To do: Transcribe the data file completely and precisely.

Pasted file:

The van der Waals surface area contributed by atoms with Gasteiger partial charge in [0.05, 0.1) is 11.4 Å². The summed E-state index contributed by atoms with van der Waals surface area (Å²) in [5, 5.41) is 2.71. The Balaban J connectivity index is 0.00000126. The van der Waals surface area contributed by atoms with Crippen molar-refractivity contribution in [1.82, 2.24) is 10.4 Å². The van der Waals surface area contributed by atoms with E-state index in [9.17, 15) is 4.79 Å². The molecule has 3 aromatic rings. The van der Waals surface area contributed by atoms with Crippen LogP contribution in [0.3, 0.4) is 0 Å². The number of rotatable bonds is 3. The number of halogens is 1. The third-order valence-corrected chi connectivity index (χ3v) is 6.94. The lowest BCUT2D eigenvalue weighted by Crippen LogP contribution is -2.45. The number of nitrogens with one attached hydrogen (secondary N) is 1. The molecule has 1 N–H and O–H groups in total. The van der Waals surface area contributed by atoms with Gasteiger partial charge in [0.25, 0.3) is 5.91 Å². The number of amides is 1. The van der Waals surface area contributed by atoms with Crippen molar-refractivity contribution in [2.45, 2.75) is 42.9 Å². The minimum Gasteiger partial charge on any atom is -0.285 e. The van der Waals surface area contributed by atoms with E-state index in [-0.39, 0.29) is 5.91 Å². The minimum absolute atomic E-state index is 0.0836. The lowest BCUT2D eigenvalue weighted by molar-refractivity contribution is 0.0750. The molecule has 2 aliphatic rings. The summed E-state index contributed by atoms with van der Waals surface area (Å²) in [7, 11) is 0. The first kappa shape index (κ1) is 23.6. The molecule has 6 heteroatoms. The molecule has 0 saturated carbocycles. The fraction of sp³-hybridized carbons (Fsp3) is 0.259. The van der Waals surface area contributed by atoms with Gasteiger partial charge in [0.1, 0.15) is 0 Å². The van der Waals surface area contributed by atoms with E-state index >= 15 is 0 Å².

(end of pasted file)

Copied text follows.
The van der Waals surface area contributed by atoms with Gasteiger partial charge in [0.05, 0.1) is 11.4 Å². The summed E-state index contributed by atoms with van der Waals surface area (Å²) in [5, 5.41) is 2.71. The Balaban J connectivity index is 0.00000126. The van der Waals surface area contributed by atoms with Crippen molar-refractivity contribution in [1.82, 2.24) is 10.4 Å². The van der Waals surface area contributed by atoms with E-state index in [9.17, 15) is 4.79 Å². The molecule has 3 aromatic rings. The van der Waals surface area contributed by atoms with Crippen LogP contribution in [0.3, 0.4) is 0 Å². The number of rotatable bonds is 3. The number of halogens is 1. The third-order valence-corrected chi connectivity index (χ3v) is 6.94. The lowest BCUT2D eigenvalue weighted by Crippen LogP contribution is -2.45. The number of nitrogens with one attached hydrogen (secondary N) is 1. The molecule has 1 N–H and O–H groups in total. The van der Waals surface area contributed by atoms with Gasteiger partial charge in [0.25, 0.3) is 5.91 Å². The number of amides is 1. The van der Waals surface area contributed by atoms with Crippen molar-refractivity contribution in [2.45, 2.75) is 42.9 Å². The minimum Gasteiger partial charge on any atom is -0.285 e. The van der Waals surface area contributed by atoms with E-state index in [-0.39, 0.29) is 5.91 Å². The minimum absolute atomic E-state index is 0.0836. The lowest BCUT2D eigenvalue weighted by molar-refractivity contribution is 0.0750. The molecule has 2 aliphatic rings. The summed E-state index contributed by atoms with van der Waals surface area (Å²) in [7, 11) is 0. The first kappa shape index (κ1) is 23.6. The molecule has 6 heteroatoms. The molecule has 0 saturated carbocycles. The fraction of sp³-hybridized carbons (Fsp3) is 0.259. The van der Waals surface area contributed by atoms with Gasteiger partial charge in [0.1, 0.15) is 0 Å². The van der Waals surface area contributed by atoms with E-state index >= 15 is 0 Å².